Smith & Nephew Wary of 'Mega-Merger'

Nancy Crotti

July 30, 2014

2 Min Read
Smith & Nephew Wary of 'Mega-Merger'

London-based Smith & Nephew plc, frequently brought up as an acquisition target, is going its own way, according to a report in the Telegraph.

Since his arrival at the company in 2011, CEO Olivier Bohuon has been redirecting the company's emphasis on hip and knee replacements toward innovations in one of its oldest businesses--wound care. It's not sexy, but it should be big business as Baby Boomers age, particularly those with diabetes.

Smith & Nephew's dressings have chips that alert the physician when the patient should have them changed, according to the Telegraph article. It also produces a line of gauzes that can cut in half the time it takes a serious wound to heal by applying suction to the surface of the dressing to encourage blood vessel growth beneath the wound. It branched into using living cells to accelerate healing following the 2012 acquisition of Texas-based Healthpoint Biotherapeutics.

To increase market share, Bohuon began targeting emerging markets for the company's products, centralizing R&D and manufacturing facilities and eliminating hands-on company technicians who come with its high-end products. Smith & Nephew recently began targeting existing markets--including U.S. hospitals--for such no-frills service, the Telegraph story said.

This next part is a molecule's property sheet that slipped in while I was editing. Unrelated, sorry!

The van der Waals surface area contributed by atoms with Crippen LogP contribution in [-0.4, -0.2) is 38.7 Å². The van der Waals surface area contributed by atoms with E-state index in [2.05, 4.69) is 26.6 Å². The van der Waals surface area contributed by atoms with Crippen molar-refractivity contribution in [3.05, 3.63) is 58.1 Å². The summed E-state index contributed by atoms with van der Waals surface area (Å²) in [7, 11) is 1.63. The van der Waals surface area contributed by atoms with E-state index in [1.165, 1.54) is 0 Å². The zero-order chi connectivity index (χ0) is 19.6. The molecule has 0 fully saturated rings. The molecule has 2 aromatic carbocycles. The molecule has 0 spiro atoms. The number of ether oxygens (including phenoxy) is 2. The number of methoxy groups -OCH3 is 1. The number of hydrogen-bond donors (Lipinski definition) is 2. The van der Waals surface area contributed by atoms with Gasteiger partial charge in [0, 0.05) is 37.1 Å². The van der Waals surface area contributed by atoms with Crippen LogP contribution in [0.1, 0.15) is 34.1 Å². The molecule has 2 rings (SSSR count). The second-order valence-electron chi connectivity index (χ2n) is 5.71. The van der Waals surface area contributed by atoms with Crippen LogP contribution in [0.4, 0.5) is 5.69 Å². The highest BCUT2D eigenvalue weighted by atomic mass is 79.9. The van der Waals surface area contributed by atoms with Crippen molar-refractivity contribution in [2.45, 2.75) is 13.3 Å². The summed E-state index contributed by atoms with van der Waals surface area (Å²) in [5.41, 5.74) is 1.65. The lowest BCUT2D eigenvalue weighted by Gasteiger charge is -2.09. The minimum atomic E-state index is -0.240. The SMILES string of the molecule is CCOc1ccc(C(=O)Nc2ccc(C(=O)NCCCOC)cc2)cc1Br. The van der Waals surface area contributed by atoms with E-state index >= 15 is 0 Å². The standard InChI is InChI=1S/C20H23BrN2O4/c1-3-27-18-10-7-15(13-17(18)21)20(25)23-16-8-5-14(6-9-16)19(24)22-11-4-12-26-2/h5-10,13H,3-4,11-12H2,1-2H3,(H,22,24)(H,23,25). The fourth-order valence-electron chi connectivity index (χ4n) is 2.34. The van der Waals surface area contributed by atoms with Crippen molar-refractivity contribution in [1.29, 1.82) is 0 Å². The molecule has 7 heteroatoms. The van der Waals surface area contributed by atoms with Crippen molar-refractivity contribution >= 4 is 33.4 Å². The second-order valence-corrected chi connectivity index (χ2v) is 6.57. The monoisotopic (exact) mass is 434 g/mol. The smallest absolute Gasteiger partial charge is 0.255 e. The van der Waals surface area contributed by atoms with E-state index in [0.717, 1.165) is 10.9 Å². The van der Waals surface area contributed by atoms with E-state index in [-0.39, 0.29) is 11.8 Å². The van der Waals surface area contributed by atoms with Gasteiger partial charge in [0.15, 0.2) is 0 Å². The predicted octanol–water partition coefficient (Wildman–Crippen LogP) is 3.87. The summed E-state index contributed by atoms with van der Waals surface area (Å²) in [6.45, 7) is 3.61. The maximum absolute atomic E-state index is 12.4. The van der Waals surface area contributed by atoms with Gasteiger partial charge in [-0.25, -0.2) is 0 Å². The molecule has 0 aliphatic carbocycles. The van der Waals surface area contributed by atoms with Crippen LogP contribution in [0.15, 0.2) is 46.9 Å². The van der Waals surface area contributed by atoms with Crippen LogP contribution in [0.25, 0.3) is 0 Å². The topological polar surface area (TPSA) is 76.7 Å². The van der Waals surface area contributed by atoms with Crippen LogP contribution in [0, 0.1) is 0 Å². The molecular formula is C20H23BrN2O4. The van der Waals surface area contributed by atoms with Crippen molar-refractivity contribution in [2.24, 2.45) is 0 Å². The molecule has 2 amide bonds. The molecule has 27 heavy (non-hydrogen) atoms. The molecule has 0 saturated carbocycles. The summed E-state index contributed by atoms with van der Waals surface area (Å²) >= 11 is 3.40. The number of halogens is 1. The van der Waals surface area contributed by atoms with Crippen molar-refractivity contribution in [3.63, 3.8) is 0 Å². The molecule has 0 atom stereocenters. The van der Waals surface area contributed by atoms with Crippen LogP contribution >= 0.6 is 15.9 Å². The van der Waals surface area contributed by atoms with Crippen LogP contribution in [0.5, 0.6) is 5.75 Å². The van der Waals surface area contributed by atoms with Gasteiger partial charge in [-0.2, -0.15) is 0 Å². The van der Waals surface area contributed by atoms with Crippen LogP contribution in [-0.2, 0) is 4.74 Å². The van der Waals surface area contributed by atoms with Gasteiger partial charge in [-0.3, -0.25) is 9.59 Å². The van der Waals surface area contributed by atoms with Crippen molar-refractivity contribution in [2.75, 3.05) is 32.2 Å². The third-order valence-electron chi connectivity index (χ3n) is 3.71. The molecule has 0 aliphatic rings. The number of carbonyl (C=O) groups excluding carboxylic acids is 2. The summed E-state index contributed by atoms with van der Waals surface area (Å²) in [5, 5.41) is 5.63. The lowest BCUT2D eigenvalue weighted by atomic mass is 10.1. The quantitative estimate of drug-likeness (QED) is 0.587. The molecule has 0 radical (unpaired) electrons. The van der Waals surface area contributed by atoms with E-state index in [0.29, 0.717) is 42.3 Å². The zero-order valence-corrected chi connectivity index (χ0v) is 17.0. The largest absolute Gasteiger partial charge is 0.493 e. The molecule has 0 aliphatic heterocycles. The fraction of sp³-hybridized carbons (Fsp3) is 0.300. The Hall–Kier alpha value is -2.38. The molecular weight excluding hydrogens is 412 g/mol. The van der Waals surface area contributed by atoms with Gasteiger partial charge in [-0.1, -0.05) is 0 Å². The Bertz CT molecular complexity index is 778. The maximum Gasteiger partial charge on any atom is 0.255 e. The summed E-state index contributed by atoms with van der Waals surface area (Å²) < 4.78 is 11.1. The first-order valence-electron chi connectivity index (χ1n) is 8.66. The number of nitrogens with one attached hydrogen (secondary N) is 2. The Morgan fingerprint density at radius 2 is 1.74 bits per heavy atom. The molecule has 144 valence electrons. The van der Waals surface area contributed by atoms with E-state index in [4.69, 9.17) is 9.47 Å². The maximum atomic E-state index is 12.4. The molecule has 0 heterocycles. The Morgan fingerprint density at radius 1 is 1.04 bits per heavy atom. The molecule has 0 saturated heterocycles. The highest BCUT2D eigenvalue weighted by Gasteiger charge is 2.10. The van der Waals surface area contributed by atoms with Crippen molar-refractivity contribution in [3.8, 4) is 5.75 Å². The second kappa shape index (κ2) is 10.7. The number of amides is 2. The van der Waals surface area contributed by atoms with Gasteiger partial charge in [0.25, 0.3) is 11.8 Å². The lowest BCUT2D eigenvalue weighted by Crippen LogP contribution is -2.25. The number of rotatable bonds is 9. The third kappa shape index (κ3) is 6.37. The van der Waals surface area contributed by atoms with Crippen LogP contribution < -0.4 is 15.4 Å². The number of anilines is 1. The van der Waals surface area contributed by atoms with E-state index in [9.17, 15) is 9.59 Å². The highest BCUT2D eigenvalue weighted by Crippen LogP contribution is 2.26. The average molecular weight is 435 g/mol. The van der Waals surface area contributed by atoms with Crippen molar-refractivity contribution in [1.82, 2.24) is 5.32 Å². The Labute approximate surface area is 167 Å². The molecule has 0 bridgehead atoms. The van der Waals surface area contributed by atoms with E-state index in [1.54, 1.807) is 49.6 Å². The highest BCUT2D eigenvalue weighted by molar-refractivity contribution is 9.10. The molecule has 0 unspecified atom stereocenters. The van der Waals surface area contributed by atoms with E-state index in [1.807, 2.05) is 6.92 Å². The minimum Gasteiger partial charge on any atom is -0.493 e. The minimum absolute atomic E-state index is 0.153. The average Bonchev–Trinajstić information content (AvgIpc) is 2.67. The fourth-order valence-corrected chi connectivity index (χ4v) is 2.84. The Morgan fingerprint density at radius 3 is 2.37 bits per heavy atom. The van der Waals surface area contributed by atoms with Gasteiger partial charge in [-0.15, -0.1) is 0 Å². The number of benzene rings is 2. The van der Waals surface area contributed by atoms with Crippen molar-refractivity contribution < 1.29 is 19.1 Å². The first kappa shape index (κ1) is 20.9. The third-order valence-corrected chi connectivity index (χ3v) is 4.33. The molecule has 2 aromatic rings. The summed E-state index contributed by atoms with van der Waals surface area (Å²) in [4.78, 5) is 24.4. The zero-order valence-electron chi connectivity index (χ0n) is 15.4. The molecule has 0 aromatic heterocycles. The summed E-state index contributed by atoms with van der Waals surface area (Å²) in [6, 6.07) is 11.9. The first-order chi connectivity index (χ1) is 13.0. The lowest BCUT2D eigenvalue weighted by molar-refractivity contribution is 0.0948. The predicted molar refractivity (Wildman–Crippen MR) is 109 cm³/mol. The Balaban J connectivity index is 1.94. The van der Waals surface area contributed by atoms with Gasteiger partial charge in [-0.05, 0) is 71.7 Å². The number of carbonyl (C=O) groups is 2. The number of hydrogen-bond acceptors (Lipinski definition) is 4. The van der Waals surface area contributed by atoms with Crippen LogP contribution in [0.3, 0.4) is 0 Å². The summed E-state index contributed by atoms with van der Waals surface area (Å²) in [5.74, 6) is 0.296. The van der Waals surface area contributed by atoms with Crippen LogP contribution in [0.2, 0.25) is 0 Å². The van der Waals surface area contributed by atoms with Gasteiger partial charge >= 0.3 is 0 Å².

This latter strategy contrasts with Medtronic's (Minneapolis, MN) emphasis on providing complementary services as it transitions from being merely a medical device maker to what it calls a chronic disease management company. In August 2013, Medtronic purchased Cardiocom for $200 million in cash to expand into chronic disease management. Last year, Medtronic also announced that it had a formed a business unit to help hospital cardiology departments more efficiently.

Medtronic, along with Stryker, was rumored to be interested in acquiring Smith & Newphew. Despite initial reports, Stryker downplayed its interest, saying in May it had decided against making a bid. Medtronic, on the other hand, will likely shy aware from new M&A activity as it is busy working to see that its proposed acquisition of Covidien actually goes through as the United States cracks down on U.S. companies relocating their headquarters abroad to save on taxes.

That's probably just fine with Bohuon, who also told the Telegraph he's not interested in a mega-merger. Bohuon criticized such tax-driven deals as "defensive."

Nancy Crotti a contributor to MPMN and Qmed.

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About the Author(s)

Nancy Crotti

Nancy Crotti is a frequent contributor to MD+DI. Reach her at [email protected].

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